Fox News ALBUQUERQUE, N.M. – Another space industry heavyweight has signed on to use New Mexico’s Spaceport America — Elon Musk’s Space Exploration Technologies Corp., or SpaceX, Gov. Susana Martinez announced Tuesday.
It agreed to a three-year lease to do testing of its “Grasshopper” reusable rocket in southern New Mexico.
SpaceX is one of the leading developers of rockets and spacecraft and is one of the companies the $209 million taxpayer-built spaceport project has been trying to recruit.
Spaceport America Executive Director Christine Anderson said the Grasshopper project is moving from McGregor, Texas, to New Mexico because the rocket needs to be tested at higher altitudes. The reusable rocket could revolutionize the commercial space industry by greatly reducing costs, she said. Traditional rockets burn up on re-entry.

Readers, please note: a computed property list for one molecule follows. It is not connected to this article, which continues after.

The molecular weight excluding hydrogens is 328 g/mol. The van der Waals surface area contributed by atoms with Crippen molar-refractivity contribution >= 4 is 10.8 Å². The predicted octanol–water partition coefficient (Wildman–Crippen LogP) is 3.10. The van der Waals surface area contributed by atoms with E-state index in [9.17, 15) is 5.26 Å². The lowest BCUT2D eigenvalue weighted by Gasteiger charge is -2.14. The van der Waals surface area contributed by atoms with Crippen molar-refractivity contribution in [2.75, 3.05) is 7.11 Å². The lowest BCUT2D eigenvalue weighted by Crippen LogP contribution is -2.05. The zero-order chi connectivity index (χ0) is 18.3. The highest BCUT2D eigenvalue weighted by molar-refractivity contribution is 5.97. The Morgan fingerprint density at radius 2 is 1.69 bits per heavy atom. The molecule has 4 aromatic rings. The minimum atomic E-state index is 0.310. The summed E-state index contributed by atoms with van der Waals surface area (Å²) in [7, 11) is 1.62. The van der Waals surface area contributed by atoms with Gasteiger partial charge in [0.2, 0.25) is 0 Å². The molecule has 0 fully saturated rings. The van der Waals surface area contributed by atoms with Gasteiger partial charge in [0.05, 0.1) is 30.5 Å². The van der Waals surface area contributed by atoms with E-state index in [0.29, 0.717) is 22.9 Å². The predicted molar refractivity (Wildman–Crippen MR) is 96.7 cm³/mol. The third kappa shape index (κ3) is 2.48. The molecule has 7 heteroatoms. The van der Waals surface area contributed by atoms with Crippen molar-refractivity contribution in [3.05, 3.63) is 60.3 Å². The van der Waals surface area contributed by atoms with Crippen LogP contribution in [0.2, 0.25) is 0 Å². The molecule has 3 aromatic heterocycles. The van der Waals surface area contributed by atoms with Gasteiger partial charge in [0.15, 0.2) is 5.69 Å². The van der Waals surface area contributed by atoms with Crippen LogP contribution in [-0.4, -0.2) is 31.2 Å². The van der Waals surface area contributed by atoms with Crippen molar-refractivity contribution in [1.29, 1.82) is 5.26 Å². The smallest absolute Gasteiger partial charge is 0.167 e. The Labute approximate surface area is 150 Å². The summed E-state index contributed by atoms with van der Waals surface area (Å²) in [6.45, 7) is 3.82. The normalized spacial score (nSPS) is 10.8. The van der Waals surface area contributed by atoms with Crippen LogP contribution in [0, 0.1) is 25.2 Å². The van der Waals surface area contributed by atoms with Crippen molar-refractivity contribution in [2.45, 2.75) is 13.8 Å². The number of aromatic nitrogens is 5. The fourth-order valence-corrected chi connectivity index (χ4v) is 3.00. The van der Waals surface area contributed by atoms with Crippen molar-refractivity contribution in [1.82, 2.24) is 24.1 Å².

Officials said they were unsure how many jobs would be located in New Mexico. SpaceX employs more than 3,000 in California, Texas, Washington, D.C., and Florida, according to a news release.
Richard Branson’s space tourism company, Virgin Galactic LLC, is the anchor tenant at the spaceport.
Also on Tuesday, Virgin Galactic announced that it has hired two new pilots as the testing moves into the final stages for its spacecraft for taking tourists into space at $200,000 a head.
Anderson called the dual announcements “great milestones” for the spaceport, which has struggled to attract other businesses. Earlier this year, lawmakers approved legislation to limit liability lawsuits for the industry in an effort to be more competitive.
Virgin Galactic last year publicly expressed concerns about the state’s inability to attract more businesses to the project and had hinted it could leave if lawmakers refused for a third year in a row to expand liability exemptions for the commercial space industry.
Anderson said SpaceX will be paying $6,600 a month to lease a mobile mission control facility and will pay the state $25,000 per launch.
Virgin Galactic started paying rent of $1 million a year this year. The rest of its fees are based on the number of flights and passengers it launches into space, although there are minimum flight payment requirements.